Xbox Kinect and Windows Phone 7 are just the beginning of Microsoft's push into natural user interfaces, according to discussions with company executives. Plans include baking touch, gesture and voice-activated technology into products ranging from video games to vehicles.
Ilya Bukshteyn, senior director of marketing for Microsoft Tellme, told eWEEK during a Dec. 1 meeting in New York City that speech represented one of Microsoft's "key initiatives," although it remains "a little more nascent than the cloud."
Microsoft's new Kinect hands-free controller leverages a 3D camera to transcribe the player's body movements onto their on-screen avatar, and it also includes a substantial voice-activated element: Whether shouting commands to a character in an Xbox game, or telling a movie to pause or fast-forward, the spoken word represents a sizable element of the user interface. Meanwhile, some 20 percent of Bing Mobile searches are conducted via voice.
"Speech is this common key ingredient in NUI [natural user interface]," Bukshteyn said. Microsoft's new Windows Phone 7 also heavily leverages speech in its search and features.
He predicted a timeframe of "two to three years" before voice becomes a more ubiquitous factor in both the consumer and enterprise space. For the latter, he suggested that voice, touch and gesture would operate in unison through devices ranging from tablets to whiteboard-style screens. That being said, he also declined to comment on any specific initiatives under development.
"Cloud is an enabler of NUI," Bukshteyn added, suggesting that data from Bing and other venues was helping refine those technologies.
Microsoft first announced its acquisition of Tellme Networks in 2007, in order to buttress its voice-technology offerings for devices and services. "We see voice and speech recognition as ways to improve interaction with productivity software," Jeff Raikes, then president of the Microsoft Business Division, wrote in a statement at the time. "People are on the go. They want the ability to use voice as a way to interface-whether it is to access information or connect with callers."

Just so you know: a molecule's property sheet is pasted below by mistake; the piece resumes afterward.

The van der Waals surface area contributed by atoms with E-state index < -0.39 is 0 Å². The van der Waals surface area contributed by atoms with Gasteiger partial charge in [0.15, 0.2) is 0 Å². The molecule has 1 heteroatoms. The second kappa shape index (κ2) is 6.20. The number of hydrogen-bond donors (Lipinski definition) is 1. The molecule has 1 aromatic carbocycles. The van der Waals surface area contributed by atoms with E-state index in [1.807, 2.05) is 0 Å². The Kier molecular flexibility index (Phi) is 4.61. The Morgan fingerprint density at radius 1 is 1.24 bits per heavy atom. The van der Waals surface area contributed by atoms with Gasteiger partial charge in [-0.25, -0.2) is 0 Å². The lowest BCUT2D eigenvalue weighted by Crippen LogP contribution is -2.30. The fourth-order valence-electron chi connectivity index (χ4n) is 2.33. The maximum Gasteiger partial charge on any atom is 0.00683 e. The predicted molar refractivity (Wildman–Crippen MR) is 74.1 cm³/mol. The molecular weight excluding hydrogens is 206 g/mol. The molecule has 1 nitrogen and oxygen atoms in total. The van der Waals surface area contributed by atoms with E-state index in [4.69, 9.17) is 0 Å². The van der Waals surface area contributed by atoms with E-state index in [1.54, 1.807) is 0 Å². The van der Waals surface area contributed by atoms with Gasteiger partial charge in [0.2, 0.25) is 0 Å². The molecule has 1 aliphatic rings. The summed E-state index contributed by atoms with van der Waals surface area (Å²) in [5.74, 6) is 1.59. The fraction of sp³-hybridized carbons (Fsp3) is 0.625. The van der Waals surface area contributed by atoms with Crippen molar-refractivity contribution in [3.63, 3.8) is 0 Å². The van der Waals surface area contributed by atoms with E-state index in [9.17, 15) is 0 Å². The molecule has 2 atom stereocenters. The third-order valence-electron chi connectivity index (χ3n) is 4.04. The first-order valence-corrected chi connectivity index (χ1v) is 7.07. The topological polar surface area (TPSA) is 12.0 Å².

Previous to the acquisition, Tellme Networks was a privately held company with 320 employees and customers such as UPS, American Airlines and FedEx. Microsoft initially intended its new acquisition's assets to buttress its Unified Communications products, in addition to phones and other devices.
Microsoft recently acquired Canesta, a maker of 3D-image sensor chips and camera modules that can be embedded in a variety of consumer products, including laptops and vehicle dashboards. The recent popularity of Kinect-the controller reportedly sold 2.5 million units within its first 25 days of release-will likely compel Microsoft to leverage that 3D technology toward other devices and applications.
Not content to wait for Microsoft and its manufacturing partners to innovate further on gesture technology, a number of tech pros and tinkerers have modified Kinect's 3D camera for non-gaming functions, including painting 3D images in midair and controlling robots.
After making some initial sounds of disapproval, Microsoft moved to embrace that tinkering. "The first thing to talk about is that Kinect was not actually hacked," Alex Kipman, Microsoft's director of incubation for Xbox, insisted during a Nov. 19 interview with NPR. "Someone wrote an open-source driver for PCs that essentially opens the USB connection, which we didn't protect by design, and reads the inputs from the sensor."
In the meantime, Microsoft seemingly plans for natural user interfaces to play a major part in its future road map.